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Once you name the puppy, it becomes yours
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There was an unspoken law at my house growing up for every stray critter that managed to find its way in our yard. Once my uncle Bobby named it, it was ours. If the animal made it to day two without Bobby sticking some name on it, we were safe according to Granny.

Of course, no animal made it beyond a few hours, let alone two days.

When a lab mix showed up in our yard one day, Bobby planned on taking her to the shelter. We didn't ‘need' another animal, Granny had told us.

I was already the original crazy cat lady, with double digit felines thanks to having three show up within a matter of months, all three pregnant with half a dozen kittens.

Bobby called the shelter to see what to do if you wanted to bring in a stray that showed up at your house. He was told they would accept her, but if no one claimed her within three days, she would be euthanized.

I was heartbroken - so was Bobby.

In the middle of the night, I heard the little black puppy crying in her crate in the den.

"It's OK, Queenie," I heard my uncle say to the dog. That's all I needed to hear. I knew she wasn't going anywhere; my Uncle Bobby had already named her.

I know I am a sucker when it comes to anything with fur and four legs. When I was an officer with the humane society, Lamar lived in fear that I would bring home everything I could fit in my car.

I admit, I was tempted on several occasions.

Twice, I have brought home puppies unannounced.

The first time was Pumpkin, the border collie that I adopted from a shelter. This was two months after our oldest Shepherd had died and Lamar was not happy with me. Furious may be a better description. He didn't speak to me for two weeks. He got over it and Pumpkin is one of the sweetest dogs I have ever had.

The second time was last week.

I had gone by the store to get dog food and saw the SUV at the lower end of the parking lot, tailgate open. A cardboard box sat on the pavement while the lady standing outside of the vehicle held a big ball of black fluffy fur.

"Keep driving," Mama said. I was on the cell phone with her when I spotted the puppies.

"I am, Mama," I told her. "I have to get dog food anyway."

I hurried into the store to get the few things I needed and miraculously got out in record time. After I loaded the trunk, I glanced down the aisle to see if the puppies were still there. They were.

I'll just look at them, I told myself, in case I hear of anyone who needs a puppy. And they had looked like German Shepherd mix pups on that first glance.

The lady with the fuzzy black puppy saw me and spotted me for the sucker I am; she recognized my car from earlier when I had drove by slowly.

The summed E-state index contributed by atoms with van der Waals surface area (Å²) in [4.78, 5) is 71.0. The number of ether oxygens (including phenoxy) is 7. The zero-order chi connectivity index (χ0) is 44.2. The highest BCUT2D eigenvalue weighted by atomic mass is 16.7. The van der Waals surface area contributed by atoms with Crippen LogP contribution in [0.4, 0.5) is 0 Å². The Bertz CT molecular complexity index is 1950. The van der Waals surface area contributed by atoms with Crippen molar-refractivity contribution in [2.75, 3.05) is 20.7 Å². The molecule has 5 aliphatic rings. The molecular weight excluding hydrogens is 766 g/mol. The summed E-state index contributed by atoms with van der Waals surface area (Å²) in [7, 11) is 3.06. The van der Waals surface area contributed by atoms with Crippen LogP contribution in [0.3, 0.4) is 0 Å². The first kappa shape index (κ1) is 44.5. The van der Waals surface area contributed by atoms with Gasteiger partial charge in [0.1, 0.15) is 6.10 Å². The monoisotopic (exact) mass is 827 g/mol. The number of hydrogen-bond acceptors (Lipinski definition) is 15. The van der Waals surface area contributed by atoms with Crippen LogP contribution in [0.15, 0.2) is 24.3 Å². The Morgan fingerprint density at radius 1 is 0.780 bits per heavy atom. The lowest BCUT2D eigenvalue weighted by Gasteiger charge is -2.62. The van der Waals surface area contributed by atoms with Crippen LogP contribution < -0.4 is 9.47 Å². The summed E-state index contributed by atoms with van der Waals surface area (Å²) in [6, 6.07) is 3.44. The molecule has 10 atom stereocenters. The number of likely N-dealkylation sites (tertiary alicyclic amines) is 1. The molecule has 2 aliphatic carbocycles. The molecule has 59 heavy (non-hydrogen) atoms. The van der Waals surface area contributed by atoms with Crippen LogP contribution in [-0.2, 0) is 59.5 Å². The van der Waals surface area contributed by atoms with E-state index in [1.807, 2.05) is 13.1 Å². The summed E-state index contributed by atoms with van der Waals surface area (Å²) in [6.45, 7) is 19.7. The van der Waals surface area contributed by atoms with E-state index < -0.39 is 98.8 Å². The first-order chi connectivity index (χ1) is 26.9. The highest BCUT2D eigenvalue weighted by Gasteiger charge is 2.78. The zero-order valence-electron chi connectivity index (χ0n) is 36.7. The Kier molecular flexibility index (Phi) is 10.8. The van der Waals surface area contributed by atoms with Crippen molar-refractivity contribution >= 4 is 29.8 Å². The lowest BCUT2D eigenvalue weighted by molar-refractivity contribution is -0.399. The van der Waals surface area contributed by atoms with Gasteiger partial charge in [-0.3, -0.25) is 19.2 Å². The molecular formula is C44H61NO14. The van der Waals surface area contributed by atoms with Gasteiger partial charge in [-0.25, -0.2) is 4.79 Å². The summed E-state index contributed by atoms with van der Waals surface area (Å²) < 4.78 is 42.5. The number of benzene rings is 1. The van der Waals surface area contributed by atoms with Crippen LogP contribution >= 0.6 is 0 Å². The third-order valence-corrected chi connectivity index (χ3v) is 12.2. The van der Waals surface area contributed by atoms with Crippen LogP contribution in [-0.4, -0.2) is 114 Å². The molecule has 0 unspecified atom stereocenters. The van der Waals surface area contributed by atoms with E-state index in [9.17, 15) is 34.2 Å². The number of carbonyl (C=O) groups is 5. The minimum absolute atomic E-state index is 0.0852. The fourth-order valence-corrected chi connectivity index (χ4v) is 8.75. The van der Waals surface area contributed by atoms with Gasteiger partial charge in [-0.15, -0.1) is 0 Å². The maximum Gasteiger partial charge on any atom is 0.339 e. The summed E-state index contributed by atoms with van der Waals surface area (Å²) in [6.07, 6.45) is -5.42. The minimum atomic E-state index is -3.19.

"Free puppies!" the lady said when I rolled the window down.

I commented on how cute the one was she held; it looked like a fluffball on steroids. I didn't ask to hold it though, I knew better.

"He is a total snuggler too," she said, giving me the puppy pitch. "So loving, very affectionate. His brother is too," she pointed to a less fluffy, but equally as adorable black puppy with tan markings. He looked even more like a Shepherd.

"I bet," I said, but knew I had my out. "They are beautiful. Such a shame you just have boys, my male Shepherd is nearly 14 and I don't want him getting into Alpha battles with a younger male."

I was kind of disappointed.

"There was only one female and she's the runt," the lady said and almost on cue, her friend reached into the box and pulled her out, this tiny tan with black shadings little puppy. She was the tiniest little thing I have ever seen. We made eye contact instantly.

"Can I hold her?" I asked.

The friend handed her to me through the window, all adorable softness and puppy breathe. The lady with the fluffy puppy was talking to another lady who pulled up to look at the puppies. Her friend had moved back to the tailgate to try to avoid the wind. It was me and maybe a pound of cuddly preciousness.

I knew Lamar would not be happy with me; on the other hand, Cole would be thoroughly delighted.

I had four dogs already - three of them seniors. Our pack was established but should be at the point of not being upset over a little puppy. Besides, my philosophy has always been "what's one more?"

The puppy cuddled against my chest, looked up at me and sighed.

"I'm going to take her," I told the friend. "Tell the other lady I said thanks."

I was going to be divorced, I knew it. It hasn't happened yet, but it's coming. Lamar was not happy with me. He's still not happy about it. I don't care. He's mad, but he will get glad again.

Before I got out of the parking lot, she was already mine and I named her Angel.

Sudie Crouch is an award winning humor columnist and author of the recently e-published novel, "The Dahlman Files: A Tony Dahlman Paranormal Mystery."